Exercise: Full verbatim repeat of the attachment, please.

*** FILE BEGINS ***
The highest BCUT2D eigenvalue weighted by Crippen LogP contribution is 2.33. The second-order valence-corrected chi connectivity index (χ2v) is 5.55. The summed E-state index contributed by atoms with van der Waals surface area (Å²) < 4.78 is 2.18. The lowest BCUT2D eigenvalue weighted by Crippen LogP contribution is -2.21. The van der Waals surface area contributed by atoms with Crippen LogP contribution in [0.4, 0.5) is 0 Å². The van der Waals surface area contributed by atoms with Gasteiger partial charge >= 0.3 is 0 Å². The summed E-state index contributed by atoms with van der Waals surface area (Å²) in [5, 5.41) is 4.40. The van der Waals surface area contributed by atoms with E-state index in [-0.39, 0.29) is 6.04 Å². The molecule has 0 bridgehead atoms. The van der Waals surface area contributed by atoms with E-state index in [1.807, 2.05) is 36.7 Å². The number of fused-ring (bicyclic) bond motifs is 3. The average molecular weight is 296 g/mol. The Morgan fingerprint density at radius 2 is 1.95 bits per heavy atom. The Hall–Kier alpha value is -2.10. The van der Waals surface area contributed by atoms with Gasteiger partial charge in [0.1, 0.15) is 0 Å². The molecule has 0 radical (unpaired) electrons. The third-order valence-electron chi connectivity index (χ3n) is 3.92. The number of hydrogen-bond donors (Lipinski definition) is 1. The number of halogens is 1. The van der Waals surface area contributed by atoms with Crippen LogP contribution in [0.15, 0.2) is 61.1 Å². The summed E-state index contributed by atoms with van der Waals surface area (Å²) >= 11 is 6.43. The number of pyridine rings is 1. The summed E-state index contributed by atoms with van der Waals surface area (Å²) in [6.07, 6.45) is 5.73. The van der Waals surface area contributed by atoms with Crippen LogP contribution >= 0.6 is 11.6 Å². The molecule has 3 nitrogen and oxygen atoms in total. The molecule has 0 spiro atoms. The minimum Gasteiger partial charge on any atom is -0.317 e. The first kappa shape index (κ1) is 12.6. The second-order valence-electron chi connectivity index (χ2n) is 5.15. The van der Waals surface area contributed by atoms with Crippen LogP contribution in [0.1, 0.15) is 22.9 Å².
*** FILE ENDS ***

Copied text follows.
The highest BCUT2D eigenvalue weighted by Crippen LogP contribution is 2.33. The second-order valence-corrected chi connectivity index (χ2v) is 5.55. The summed E-state index contributed by atoms with van der Waals surface area (Å²) < 4.78 is 2.18. The lowest BCUT2D eigenvalue weighted by Crippen LogP contribution is -2.21. The van der Waals surface area contributed by atoms with Crippen LogP contribution in [0.4, 0.5) is 0 Å². The van der Waals surface area contributed by atoms with Gasteiger partial charge >= 0.3 is 0 Å². The summed E-state index contributed by atoms with van der Waals surface area (Å²) in [5, 5.41) is 4.40. The van der Waals surface area contributed by atoms with E-state index in [-0.39, 0.29) is 6.04 Å². The molecule has 0 bridgehead atoms. The van der Waals surface area contributed by atoms with E-state index in [1.807, 2.05) is 36.7 Å². The number of fused-ring (bicyclic) bond motifs is 3. The average molecular weight is 296 g/mol. The Morgan fingerprint density at radius 2 is 1.95 bits per heavy atom. The Hall–Kier alpha value is -2.10. The van der Waals surface area contributed by atoms with Gasteiger partial charge in [0.1, 0.15) is 0 Å². The molecule has 0 radical (unpaired) electrons. The third-order valence-electron chi connectivity index (χ3n) is 3.92. The number of hydrogen-bond donors (Lipinski definition) is 1. The number of halogens is 1. The van der Waals surface area contributed by atoms with Crippen LogP contribution in [0.15, 0.2) is 61.1 Å². The summed E-state index contributed by atoms with van der Waals surface area (Å²) >= 11 is 6.43. The number of pyridine rings is 1. The summed E-state index contributed by atoms with van der Waals surface area (Å²) in [6.07, 6.45) is 5.73. The van der Waals surface area contributed by atoms with Crippen LogP contribution >= 0.6 is 11.6 Å². The molecule has 3 nitrogen and oxygen atoms in total. The molecule has 0 spiro atoms. The minimum Gasteiger partial charge on any atom is -0.317 e. The first kappa shape index (κ1) is 12.6. The second-order valence-electron chi connectivity index (χ2n) is 5.15. The van der Waals surface area contributed by atoms with Crippen LogP contribution in [0.1, 0.15) is 22.9 Å².